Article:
Just wanted to hear from people who have been running MB for a while and get some rough figures as to how successful MB can be in generating an income.
I am curious what others get in terms of average monthly emails sent per client?
What they charge per email?
Do you charge monthly subscriptions?
Basically what is your bottom line profit from MB per month/year?
I don't mean to sound brash here but if others can offer some actual hard figures it would help me with forecasting this all out.
I love my web design business not just because of the work involved but also the business side of things and the numbers. I love setting things out, planning ahead and then making things work...it's a bit of a passion of mine.
If nobody wants to offer up any figures then can you have a look at the following targets of mine and let me know your thoughts:
Average emails sent per month: 1,000
Monthly Subscription Charge: FREE
Price Per Email: 0.08p
Email Template: £99
Total Per Year: £48,000
Pricing is always difficult to pin down.
Your email template pricing is a little cheap to my mind. When I did some research into pricing for
a custom email template I saw figures from $250 - $600 (constant contact charges up to $600
for a custom template) Most came in around $350-$450 (dollars so around 200 pounds)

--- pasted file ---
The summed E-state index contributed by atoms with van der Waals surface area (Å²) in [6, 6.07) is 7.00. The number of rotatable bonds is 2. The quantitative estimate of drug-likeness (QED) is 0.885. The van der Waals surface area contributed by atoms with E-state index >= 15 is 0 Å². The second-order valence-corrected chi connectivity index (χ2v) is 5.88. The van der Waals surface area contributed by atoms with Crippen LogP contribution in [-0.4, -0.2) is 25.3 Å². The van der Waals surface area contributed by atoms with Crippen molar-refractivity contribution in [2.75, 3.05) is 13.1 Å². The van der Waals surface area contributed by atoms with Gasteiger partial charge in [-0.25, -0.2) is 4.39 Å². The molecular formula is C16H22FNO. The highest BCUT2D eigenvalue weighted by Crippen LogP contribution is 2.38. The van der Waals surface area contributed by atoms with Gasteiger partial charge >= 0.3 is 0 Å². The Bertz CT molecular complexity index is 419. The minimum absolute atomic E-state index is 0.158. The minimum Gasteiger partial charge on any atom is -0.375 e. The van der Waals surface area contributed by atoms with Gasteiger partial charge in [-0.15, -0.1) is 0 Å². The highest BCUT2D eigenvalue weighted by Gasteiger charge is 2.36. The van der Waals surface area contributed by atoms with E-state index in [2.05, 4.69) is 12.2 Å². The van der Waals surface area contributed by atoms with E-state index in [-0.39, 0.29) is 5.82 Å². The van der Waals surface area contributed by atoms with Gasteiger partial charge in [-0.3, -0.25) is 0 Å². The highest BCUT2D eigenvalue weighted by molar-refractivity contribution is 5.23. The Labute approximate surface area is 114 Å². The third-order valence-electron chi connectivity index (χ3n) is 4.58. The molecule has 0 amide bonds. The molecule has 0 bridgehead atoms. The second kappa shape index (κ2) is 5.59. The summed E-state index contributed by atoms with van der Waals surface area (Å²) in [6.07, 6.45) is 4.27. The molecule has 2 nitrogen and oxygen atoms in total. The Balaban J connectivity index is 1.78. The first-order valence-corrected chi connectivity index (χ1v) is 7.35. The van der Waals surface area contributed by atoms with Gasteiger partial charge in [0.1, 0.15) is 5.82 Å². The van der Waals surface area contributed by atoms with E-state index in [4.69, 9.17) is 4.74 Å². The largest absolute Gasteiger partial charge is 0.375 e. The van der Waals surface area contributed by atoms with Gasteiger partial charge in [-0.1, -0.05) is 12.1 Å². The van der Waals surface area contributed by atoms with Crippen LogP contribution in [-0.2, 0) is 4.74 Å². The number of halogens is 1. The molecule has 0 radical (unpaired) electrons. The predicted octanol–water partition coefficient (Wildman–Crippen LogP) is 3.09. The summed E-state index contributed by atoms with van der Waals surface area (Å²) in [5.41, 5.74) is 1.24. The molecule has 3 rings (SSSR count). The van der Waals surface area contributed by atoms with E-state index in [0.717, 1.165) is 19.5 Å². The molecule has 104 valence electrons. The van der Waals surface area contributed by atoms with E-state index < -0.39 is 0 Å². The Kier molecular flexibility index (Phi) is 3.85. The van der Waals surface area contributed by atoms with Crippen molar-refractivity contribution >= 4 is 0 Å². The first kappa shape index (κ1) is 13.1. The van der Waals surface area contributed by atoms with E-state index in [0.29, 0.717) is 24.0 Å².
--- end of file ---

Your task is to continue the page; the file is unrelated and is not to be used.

I guess it depends on whether you build the template from scratch or customize an existing template you have on file. Add a logo and change the color ect....that takes less time.
The downside to this setup is once you sell them a template you just pick up the delivery fee, in order to generate
the same income next year you need 50 new email clients who want a new template....that's seems a challenge?
Maybe I need to move back to England if they are paying 8p to deliver an email! (I am English - Brighton originally -living in LA)
Would you be charging a per campaign sending fee too Stafford? We see quite a variety of methods (although we can't give any specifics obviously). Some people charge a great big sending fee per campaign that covers some consulting to their client on content or other factors, and then a cent or 2 per email.
Others just charge $10 to send and a few cents each. It really depends on how MailBuild sits in with your other services - if it is just an adjunct to an existing relationship you might not need to make big profits in that area, but if it is the only service you offer to them, you would approach it differently.
If you look around at some of the case studies out there for MailBuild you might get some ideas.
Maybe you guys should offer some type of webinars on this topic. I am sure designers that are successful using your service would be glad to speak on a webinar/conference call thing. I think what you do with the case studies are on spot, but I think more information on the business side would help designers sell their email marketing services to clients which in turn make you guys more money.